In the second late-November post from Corkscrew, a different mix of species will be profiled:
- Brown-headed Nuthatch
- Black-throated Green Warbler
- Blue-headed Vireo
- Eastern Phoebe
- Great Crested Flycatcher
- Yellow-crowned Night Heron
- Black-crowned Night Heron
- White Ibis
Sharing the honors of the world's smallest nuthatch with the Pygmy Nuthatch, the Brown-headed is restricted to the Southeast US.
Although a small number of Brown-headed nuthatches are also found on the Bahamas, this subspecies is a candidate for a future split in which case the US population will get elevated to endemic status.
In addition to the irresistible nuthatch, a late migrant -- the Black-throated Green Warbler -- was also spotted in a mixed feeding flock :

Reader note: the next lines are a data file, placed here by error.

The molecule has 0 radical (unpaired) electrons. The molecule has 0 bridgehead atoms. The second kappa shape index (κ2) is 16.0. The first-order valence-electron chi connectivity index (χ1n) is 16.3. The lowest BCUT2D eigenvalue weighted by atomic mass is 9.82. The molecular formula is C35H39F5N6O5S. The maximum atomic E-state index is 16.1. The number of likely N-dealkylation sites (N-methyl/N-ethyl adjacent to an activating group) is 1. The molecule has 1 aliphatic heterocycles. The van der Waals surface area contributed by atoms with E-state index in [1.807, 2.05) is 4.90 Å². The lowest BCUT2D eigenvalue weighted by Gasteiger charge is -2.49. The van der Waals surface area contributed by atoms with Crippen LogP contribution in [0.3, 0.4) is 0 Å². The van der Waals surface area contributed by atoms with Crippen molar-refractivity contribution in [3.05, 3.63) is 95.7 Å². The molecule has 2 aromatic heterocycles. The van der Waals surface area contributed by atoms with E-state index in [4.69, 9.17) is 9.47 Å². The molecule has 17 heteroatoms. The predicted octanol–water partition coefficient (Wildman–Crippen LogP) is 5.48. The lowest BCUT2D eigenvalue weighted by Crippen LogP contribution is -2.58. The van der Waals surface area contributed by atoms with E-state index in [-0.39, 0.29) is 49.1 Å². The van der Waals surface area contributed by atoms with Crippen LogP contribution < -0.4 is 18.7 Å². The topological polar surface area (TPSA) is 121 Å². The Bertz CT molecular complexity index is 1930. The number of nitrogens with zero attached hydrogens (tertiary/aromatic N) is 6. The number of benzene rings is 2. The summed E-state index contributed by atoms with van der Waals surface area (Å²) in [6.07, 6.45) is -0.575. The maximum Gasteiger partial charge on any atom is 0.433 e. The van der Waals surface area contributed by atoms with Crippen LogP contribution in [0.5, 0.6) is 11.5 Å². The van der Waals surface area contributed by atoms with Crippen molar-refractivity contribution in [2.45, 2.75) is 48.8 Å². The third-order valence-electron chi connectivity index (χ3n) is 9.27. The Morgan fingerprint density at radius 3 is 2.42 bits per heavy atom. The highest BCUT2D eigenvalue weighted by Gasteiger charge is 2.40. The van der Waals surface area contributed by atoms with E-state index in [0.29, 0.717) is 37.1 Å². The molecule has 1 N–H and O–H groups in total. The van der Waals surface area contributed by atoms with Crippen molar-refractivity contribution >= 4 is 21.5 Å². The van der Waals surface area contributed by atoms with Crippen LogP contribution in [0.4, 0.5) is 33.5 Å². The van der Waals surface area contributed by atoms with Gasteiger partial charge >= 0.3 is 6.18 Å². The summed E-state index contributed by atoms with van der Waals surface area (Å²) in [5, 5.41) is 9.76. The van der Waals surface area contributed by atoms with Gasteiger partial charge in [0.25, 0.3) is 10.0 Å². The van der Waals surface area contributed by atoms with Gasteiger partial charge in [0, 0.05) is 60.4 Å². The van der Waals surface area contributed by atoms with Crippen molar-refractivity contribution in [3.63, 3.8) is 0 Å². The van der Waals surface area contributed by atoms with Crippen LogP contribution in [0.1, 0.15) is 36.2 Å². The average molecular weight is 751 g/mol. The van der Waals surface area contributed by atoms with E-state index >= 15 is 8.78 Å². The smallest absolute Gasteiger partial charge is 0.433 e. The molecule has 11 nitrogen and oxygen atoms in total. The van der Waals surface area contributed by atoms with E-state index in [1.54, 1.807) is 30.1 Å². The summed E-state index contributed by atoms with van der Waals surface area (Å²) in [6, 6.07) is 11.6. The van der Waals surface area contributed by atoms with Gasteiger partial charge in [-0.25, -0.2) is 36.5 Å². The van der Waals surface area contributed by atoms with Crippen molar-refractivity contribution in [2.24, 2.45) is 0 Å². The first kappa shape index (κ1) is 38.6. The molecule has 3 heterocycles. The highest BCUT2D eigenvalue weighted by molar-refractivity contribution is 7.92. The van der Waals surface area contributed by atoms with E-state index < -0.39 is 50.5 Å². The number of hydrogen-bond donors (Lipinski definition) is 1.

Moving from warblers to vireos, a small yellowish bird is seen perched up in a tree, going about its feeding routine in a calm and collected fashion. The grey head and white spectacles both point to its identification as the Blue-headed Vireo.
This vireo ranges in the Eastern US; breeding in the North and overwintering in Florida as well as Central America.
On the flycatcher front, we have Eastern Phoebe and Great-crested Flycatcher:
Fairly common at Corkscrew, Great Crested Flycatchers can be heard calling in the mornings as they hunt for insects in dramatic swoops; the result of which, in the case depicted below, is a large dragonfly for breakfast.
A Yellow-crowned grooming itself, and ...
...a Black-crowned Night Heron perches in a statuesque pose; much like a nearby White Ibis which is taking a rest from feeding energetically on the damp floor earlier.
But birds alone do not enthrall at the Swamp -- other denizens -- representatives of the amphibian, insect and mammalian persuasion also abound: